Now that we are calling the impeachment inquiry an impeachment inquiry the battle is one for public opinion. Impeachment is largely a political process and it will only be successful if it has public support. When it was based mainly on Russiagate the truth is there was insufficient public support. Ukrainegate may have either changed that or more likely was the straw that broke the camel’s back. Viewing polling in the next few weeks will be both interesting and telling. Let’s explore.
The basics of Ukrainegate are best illustrated by a simply timeline.
July 18 – Trump orders Acting Chief of Staff Mick Mulvaney to withhold congressionally approved military aid to Ukraine.
July 24 – Robert Mueller testifies before Congress on national television and Trump appears to avoid a bullet.
July 25 – Trump places a phone call to Ukrainian President Zelensky feeling emboldened after apparently dodging impeachment over Russiagate.
Sept. 9 – Congress becomes aware of the whistleblower report that has been illegally stopped from getting to Congress as mandated by federal law by Acting Director of National Intelligence Joseph Maguire at the direction of Bill Barr’s Justice Department.
Sept. 11 – The military aid funds are released.
Those are the easily understandable basics but there is so much more.
Trump has admitted that he asked Zelensky to look into Biden related corruption allegations via his personal attorney Rudy Giuliani who would be traveling to the Ukraine on a trip arranged by Mike Pompeo’s State Department. Why is the State Department arranging a trip for a private citizen who happens to be Trump’s personal attorney?
I have long contended that to understand the Trump administration you have to view it as what it is at its core: an organized criminal enterprise. That is also how to approach it if you want to eliminate it.
Trump’s primary mission when dealing with Zelensky was to intimidate him into coming up with (manufacturing if necessary) dirt on Joe Biden. Allegations of Biden’s interfering with the Ukrainian government on the behalf of his son while he was Vice President have been long ago investigated and debunked. Trump thought he had a no lose proposition going. If Zelensky came through for him he again had foreign interference in an election to aid him. (That is illegal under our campaign finance laws but Trump and Moscow Mitch McConnell have neutered the FEC which is the only enforcement agency dealing with federal elections.) If Zelensky didn’t knuckle under and the funds were withheld that would be a favor to Vladimir Putin who helped Trump in 2016 and appears poised to do the same in 2020. Trump’s gambit was a play on the old extortion game and the money involved is yours not his. What a sweet scam.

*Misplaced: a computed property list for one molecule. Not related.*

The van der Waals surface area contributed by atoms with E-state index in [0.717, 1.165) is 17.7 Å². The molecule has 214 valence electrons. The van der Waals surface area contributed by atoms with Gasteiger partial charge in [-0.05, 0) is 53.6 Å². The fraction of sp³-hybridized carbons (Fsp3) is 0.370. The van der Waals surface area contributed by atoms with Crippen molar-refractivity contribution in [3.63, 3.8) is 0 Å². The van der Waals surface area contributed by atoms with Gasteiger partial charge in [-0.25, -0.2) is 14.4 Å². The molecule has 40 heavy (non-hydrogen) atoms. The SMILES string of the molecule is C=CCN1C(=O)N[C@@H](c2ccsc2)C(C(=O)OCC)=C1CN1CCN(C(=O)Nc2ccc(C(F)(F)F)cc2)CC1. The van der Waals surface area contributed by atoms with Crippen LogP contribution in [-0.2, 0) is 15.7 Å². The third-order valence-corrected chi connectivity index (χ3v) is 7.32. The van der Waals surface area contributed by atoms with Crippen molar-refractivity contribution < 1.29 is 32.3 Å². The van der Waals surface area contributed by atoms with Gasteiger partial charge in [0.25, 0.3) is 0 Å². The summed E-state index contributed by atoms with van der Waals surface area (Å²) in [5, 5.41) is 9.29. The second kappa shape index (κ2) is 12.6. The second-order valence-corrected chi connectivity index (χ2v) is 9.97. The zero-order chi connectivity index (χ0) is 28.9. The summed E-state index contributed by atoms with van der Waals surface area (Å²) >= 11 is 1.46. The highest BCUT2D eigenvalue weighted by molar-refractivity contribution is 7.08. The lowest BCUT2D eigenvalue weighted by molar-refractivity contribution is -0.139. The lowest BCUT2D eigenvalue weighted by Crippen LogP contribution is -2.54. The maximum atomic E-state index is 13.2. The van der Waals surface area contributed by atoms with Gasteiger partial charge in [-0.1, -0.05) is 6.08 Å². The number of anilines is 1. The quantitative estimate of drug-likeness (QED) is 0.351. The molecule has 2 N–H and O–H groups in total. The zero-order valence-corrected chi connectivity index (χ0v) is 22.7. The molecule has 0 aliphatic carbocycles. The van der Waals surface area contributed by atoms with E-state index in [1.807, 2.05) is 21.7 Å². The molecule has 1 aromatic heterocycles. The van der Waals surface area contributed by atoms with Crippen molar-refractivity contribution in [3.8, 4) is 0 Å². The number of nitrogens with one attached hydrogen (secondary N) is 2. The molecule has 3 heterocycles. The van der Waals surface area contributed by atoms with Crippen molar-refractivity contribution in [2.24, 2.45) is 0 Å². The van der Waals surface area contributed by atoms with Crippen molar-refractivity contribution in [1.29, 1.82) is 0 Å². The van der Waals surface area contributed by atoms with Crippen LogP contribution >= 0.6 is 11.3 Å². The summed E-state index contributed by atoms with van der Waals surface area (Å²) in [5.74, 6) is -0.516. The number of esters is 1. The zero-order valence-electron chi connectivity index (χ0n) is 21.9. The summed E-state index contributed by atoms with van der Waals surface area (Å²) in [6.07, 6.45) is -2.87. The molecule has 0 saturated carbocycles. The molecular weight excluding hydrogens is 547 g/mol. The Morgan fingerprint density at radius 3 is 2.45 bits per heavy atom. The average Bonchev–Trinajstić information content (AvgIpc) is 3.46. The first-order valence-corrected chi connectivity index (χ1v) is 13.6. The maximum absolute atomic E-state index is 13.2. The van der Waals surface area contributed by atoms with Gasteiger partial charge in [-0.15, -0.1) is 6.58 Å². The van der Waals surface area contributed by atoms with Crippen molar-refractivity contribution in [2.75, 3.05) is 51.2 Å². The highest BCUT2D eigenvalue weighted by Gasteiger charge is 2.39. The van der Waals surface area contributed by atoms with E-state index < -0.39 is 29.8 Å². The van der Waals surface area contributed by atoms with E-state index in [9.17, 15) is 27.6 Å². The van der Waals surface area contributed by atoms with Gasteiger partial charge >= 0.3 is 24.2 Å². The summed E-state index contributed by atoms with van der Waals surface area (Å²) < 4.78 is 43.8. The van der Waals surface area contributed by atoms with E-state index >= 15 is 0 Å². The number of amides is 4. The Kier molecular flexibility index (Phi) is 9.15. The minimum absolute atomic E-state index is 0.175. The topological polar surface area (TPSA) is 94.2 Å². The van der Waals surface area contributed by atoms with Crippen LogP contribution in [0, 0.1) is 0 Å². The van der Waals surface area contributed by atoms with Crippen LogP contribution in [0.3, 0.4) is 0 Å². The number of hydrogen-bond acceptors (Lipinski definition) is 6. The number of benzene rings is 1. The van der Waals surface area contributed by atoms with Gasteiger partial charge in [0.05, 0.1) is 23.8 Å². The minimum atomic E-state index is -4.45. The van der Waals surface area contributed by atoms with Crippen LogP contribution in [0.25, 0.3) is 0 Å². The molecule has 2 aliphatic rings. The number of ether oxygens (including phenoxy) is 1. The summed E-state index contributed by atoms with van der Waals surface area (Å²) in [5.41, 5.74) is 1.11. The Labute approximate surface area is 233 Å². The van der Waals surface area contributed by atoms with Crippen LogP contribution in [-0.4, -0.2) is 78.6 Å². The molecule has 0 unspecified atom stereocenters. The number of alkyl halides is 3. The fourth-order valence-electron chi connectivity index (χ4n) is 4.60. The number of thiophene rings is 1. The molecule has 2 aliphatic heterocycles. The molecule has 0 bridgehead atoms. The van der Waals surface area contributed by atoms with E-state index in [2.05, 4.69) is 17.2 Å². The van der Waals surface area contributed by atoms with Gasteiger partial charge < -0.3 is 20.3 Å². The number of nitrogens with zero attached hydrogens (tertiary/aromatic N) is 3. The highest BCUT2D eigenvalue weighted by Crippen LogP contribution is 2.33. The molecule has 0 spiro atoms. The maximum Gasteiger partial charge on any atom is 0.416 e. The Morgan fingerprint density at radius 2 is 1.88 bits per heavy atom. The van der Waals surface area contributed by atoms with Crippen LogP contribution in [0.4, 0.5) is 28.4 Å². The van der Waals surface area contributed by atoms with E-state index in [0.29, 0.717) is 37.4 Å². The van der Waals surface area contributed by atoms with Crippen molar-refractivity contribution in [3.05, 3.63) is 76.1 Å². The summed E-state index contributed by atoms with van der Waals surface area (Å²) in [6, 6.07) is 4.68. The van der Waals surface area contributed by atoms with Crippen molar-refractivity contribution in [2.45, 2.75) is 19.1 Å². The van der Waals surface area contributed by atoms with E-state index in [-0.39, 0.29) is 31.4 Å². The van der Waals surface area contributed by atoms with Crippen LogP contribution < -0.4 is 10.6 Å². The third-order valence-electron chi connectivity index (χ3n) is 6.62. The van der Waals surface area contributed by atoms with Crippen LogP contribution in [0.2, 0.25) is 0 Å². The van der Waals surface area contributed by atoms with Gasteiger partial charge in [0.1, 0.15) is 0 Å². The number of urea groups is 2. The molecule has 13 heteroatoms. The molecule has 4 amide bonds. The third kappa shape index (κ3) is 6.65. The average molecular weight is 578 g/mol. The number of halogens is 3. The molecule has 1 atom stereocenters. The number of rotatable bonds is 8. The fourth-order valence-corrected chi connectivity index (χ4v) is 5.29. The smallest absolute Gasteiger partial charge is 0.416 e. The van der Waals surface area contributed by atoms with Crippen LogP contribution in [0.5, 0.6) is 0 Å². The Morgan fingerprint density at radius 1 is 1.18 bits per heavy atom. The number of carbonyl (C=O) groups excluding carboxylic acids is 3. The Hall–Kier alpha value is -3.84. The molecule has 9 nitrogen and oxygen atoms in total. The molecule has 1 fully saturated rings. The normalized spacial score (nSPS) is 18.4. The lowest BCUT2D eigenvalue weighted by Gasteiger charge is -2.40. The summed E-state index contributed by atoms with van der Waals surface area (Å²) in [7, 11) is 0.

The way you get to a mob Don is by getting one or more of his underlings to flip. My advice to prosecutors – which is what the House will be if they vote to impeach – is to go after Barr, Maguire, Mulvaney and Pompeo who all abused and/or misused their government office in this caper. The cost of mounting a legal defense may loosen some lips. This makes no mention of other lesser known people drawing a government paycheck or private citizens like Giuliani. Somebody is going to do a cost/benefit analysis on staying loyal to Trump and that will be the first crack in the dam.
There is no doubt in my mind that Trump is using campaign funds to help finance some of the legal defenses. (Depending on the position, former position or circumstances some of those actions may actually be legal.) But those dollars, while considerable, are finite. When the checks to back up the Trump promises don’t materialize some of the underlings may start to get second thoughts.
Trump is a liar and a crook. His current scam is in large part a Ponzi scheme and like all Ponzi schemes it will come to a crashing end if pushed. My advice to House Democrats is to sell the timeline and squeeze the underlings.
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